The Bradley uses the 25mm M242 Chain Gun (aka Bushmaster) as it’s main weapon. It has a dual feed, which means the gunner can switch from Armour Piercing rounds (x70) to High Explosive Tracer (x230) by pressing a button on the gunnery controls.

Since its introduction, the Bradley has seen several improvements in the gunnery systems, ammunition, fire control systems and even seen a Commanders Independent Sight added, which gives the Bradley a Hunter Killer Capability. This allows the commander to look for targets independently of the gunner who is looking for targets using his fixed sights.

Up until the 2020’s, the Bradley had the most effective Anti-Tank Guided Missile capability of any NATO IFV in the form of a built-in dual tube ATGM launcher on the left side of the turret, which is operated safely from within the vehicle, opposed to other IFV which have a single tube hand-held system that is operated from the outside of the turret.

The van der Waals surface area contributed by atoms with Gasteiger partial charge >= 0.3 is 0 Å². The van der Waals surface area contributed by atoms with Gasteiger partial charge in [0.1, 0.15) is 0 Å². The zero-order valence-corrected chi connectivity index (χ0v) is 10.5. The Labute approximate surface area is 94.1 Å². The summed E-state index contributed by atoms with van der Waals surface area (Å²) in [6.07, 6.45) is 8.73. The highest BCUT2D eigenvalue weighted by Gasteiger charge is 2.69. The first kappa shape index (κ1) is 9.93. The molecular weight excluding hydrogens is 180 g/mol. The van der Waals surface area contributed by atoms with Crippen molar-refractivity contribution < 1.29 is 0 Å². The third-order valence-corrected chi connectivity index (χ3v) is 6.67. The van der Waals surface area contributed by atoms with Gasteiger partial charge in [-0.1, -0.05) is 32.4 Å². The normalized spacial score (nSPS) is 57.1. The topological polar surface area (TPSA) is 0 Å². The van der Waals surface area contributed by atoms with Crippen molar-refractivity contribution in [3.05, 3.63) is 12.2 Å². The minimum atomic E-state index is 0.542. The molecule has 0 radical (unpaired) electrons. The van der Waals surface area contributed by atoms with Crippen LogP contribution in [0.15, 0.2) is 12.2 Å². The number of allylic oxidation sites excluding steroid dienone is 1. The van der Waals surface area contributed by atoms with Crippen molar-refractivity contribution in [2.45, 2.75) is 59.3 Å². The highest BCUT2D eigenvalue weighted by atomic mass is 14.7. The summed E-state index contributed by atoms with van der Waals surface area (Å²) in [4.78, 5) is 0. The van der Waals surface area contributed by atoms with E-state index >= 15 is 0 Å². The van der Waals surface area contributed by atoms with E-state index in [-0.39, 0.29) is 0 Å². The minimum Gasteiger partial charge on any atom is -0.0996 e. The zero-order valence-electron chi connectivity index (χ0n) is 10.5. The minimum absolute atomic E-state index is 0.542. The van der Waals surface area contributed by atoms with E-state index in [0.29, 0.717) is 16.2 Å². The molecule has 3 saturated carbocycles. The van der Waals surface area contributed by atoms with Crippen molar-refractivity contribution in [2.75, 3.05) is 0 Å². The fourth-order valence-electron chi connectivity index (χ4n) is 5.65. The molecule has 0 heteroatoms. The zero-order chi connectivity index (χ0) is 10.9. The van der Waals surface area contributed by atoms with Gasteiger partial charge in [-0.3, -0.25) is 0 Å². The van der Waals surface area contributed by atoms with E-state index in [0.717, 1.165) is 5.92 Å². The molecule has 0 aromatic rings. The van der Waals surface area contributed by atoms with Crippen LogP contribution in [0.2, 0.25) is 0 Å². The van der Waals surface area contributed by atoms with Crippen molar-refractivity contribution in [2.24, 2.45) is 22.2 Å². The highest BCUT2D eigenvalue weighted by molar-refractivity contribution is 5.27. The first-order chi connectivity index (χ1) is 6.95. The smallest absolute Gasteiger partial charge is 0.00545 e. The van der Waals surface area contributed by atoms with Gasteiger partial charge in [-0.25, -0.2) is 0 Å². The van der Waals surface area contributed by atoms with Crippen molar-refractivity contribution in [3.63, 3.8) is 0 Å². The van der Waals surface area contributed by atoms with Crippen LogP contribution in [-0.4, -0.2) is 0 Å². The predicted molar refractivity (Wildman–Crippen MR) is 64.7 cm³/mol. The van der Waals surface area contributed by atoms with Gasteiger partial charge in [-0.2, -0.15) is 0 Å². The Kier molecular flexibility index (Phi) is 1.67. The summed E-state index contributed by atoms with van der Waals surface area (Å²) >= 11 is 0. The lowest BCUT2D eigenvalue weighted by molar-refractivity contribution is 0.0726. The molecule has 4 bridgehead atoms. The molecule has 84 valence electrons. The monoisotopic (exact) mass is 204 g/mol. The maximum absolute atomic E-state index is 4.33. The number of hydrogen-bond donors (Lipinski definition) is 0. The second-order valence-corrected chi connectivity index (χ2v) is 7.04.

The Improved Bradley Acquisition System (IBAS) introduced on the A3, provides the vehicle with a significant improvement over the original TOW-II targeting system of the ODS Bradley Fighting Vehicle.

IBAS consists of a 2nd Generation Forward Looking Infrared (FLIR), a day television camera, a TOW tracker, a dual target tracker, an eye safe laser range finder, and a dual axis stabilized mirror assembly.

The Bradley’s ATGM of choice is the TOW-II. The weapon has continually been upgraded since its introduction and can fire the updated TOW 2A, TOW 2B and TOW Bunker Buster missiles. Two missiles are kept in the launcher ready firing and an additional five missiles are stowed in the hull.